The emergence of a low carbon investment logic in the UK
At one of the last energy seminars offered this spring, Ronan Bolton spoke about how the United Kingdom is currently reconfiguring the market to promote low carbon investment.
- We are no longer in an age of certainty characterized by energy policy paradigms such as market versus state, but rather, we are in a new hybrid phase of ‘inter-paradigm borrowing’ and uncertainty”, said Ronan Bolton. Photo: Allan D. Andersen.
Since the 1980s, many countries have had reforms in their electricity sectors, which have been marked by an unbundling of the value chain. This entails that parts of the value chain are opened up for competition. In Norway, the Energy Act of 1991 was the starting point for such changes, whereby generation and trading were opened up for competition. Though Norway was an early adopter of liberalization of the electricity sector, these changes took place even earlier in the UK. Beginning in the late 1980s, the UK saw the privatization and vertical de-integration of its electricity system. This came to be known as the “British Model” of energy liberalization.
Questioning the market
Economic models and ideas stressing free markets and competition have been dominant for the last few decades, and have influenced the organization of a variety of sectors. However, Bolton pointed out that we are now witnessing something new in the UK as far as energy is concerned: “We are seeing the effects of the so-called energy ‘trilemma’ – the trilemma referring to worries over carbon emissions, security of energy supply, and rising energy prices. Many are questioning the market’s ability to deliver when it comes to these important issues, and we are seeing the emergence of a low carbon investment logic”.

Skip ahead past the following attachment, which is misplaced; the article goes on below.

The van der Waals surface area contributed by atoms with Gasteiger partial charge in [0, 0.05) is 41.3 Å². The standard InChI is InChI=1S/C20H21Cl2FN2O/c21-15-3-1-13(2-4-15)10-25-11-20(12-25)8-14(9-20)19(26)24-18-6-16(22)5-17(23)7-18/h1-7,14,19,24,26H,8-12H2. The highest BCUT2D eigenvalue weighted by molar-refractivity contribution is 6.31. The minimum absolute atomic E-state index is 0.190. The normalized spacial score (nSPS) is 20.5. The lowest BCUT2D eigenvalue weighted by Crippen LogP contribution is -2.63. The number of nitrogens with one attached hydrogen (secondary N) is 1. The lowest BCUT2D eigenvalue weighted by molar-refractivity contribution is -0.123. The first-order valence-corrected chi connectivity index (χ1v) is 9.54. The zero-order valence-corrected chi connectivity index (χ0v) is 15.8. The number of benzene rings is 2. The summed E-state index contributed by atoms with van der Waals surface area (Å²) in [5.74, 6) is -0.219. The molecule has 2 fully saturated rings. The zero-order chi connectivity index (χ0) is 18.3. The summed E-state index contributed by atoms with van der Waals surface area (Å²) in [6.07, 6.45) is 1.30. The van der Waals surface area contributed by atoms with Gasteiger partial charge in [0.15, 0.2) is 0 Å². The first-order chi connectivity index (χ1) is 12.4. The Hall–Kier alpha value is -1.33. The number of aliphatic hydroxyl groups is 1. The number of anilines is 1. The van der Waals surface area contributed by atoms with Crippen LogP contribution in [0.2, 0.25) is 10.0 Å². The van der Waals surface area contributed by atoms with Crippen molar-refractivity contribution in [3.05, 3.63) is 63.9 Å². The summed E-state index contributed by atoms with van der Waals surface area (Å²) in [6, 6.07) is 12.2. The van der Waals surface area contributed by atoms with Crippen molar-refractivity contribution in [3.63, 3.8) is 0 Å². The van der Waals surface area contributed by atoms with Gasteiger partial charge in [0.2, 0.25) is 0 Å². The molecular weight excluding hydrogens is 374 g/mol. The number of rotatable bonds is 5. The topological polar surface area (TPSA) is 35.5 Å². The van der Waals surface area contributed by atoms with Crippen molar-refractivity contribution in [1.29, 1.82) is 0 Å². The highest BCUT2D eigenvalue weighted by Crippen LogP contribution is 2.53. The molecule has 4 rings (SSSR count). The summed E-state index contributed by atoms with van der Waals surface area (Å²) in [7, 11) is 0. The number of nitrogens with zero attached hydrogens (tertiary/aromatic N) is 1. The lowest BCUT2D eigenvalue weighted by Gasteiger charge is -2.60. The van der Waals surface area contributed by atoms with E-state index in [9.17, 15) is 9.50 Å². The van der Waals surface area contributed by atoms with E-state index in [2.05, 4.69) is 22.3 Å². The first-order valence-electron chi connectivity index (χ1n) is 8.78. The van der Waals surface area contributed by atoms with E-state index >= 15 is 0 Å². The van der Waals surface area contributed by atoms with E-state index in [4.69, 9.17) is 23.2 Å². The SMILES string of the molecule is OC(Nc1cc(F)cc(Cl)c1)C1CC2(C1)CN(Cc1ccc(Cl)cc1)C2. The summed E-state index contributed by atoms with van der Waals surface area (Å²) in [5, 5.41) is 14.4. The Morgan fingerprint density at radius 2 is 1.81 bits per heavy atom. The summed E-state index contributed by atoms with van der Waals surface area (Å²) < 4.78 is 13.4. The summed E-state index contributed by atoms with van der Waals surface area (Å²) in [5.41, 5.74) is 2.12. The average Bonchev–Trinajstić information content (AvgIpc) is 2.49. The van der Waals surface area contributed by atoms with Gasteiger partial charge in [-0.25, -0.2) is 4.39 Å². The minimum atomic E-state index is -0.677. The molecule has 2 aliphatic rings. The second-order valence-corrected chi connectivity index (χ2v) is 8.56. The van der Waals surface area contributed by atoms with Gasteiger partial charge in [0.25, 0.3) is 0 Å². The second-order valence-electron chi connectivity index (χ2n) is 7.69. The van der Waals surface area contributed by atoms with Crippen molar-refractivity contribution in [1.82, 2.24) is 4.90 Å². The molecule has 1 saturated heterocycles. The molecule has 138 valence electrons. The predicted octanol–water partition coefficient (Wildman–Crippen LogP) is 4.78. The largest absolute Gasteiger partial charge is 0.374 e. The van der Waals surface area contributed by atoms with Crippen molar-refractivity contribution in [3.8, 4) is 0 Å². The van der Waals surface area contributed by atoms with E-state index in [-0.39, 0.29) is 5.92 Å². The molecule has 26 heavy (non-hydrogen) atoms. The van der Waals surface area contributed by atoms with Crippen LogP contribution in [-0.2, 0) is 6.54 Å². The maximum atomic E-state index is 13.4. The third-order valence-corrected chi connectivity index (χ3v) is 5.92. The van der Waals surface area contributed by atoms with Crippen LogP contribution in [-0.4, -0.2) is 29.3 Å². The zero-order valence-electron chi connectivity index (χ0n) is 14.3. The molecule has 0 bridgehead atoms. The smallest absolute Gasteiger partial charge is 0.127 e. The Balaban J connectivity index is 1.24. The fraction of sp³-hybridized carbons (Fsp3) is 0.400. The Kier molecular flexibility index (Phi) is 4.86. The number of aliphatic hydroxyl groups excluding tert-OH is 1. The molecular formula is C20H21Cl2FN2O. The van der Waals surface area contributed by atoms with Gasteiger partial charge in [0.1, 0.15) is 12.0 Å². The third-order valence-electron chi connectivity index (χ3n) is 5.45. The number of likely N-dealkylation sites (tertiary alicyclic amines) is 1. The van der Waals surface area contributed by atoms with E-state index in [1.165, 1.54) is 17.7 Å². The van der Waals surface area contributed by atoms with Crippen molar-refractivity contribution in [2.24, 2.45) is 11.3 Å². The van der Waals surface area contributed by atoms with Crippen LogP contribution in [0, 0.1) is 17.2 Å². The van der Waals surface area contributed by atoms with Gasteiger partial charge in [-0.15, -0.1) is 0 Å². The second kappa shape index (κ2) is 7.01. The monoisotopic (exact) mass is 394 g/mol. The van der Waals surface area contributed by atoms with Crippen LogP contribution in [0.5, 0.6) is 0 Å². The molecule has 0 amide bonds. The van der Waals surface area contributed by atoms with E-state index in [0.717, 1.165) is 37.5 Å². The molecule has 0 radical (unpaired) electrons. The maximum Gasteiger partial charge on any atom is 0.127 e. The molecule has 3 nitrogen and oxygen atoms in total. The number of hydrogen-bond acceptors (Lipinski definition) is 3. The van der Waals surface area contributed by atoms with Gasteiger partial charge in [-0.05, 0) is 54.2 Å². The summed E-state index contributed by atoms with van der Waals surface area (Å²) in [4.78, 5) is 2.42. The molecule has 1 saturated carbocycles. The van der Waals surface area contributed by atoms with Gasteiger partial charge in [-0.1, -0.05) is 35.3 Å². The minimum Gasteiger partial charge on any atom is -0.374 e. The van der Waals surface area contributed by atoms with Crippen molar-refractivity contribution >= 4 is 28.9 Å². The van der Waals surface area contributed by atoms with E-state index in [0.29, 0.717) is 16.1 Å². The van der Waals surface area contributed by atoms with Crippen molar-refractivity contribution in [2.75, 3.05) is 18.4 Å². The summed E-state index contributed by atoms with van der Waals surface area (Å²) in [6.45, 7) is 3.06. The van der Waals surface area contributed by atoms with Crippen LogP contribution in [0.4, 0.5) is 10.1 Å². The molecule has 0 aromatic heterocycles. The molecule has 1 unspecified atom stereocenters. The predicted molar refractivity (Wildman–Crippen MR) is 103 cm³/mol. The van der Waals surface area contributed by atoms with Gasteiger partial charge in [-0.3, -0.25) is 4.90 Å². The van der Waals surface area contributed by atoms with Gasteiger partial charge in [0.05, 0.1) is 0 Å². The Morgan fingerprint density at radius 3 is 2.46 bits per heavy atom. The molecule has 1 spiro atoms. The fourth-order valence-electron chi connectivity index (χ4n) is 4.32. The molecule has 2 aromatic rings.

Neither market nor state – but a hybrid
Bolton emphasized how government initiatives such as the Contract for Difference (CFD) for renewable energy and the UK Green Investment Bank are indicative of a new type of scenario where the UK Government is setting long-term energy targets and increasingly directing system change. The Government is reconfiguring the market to promote low carbon investment by moving towards technology specific support and by addressing investment risk. “We are no longer in an age of certainty characterized by energy policy paradigms such as market versus state, but rather, we are in a new hybrid phase of ‘inter-paradigm borrowing’ and uncertainty”, said Bolton. “We consequently need to investigate in more depth the dynamics of socio-technical regimes and their capacity to adapt through coordinated and managed innovation processes.”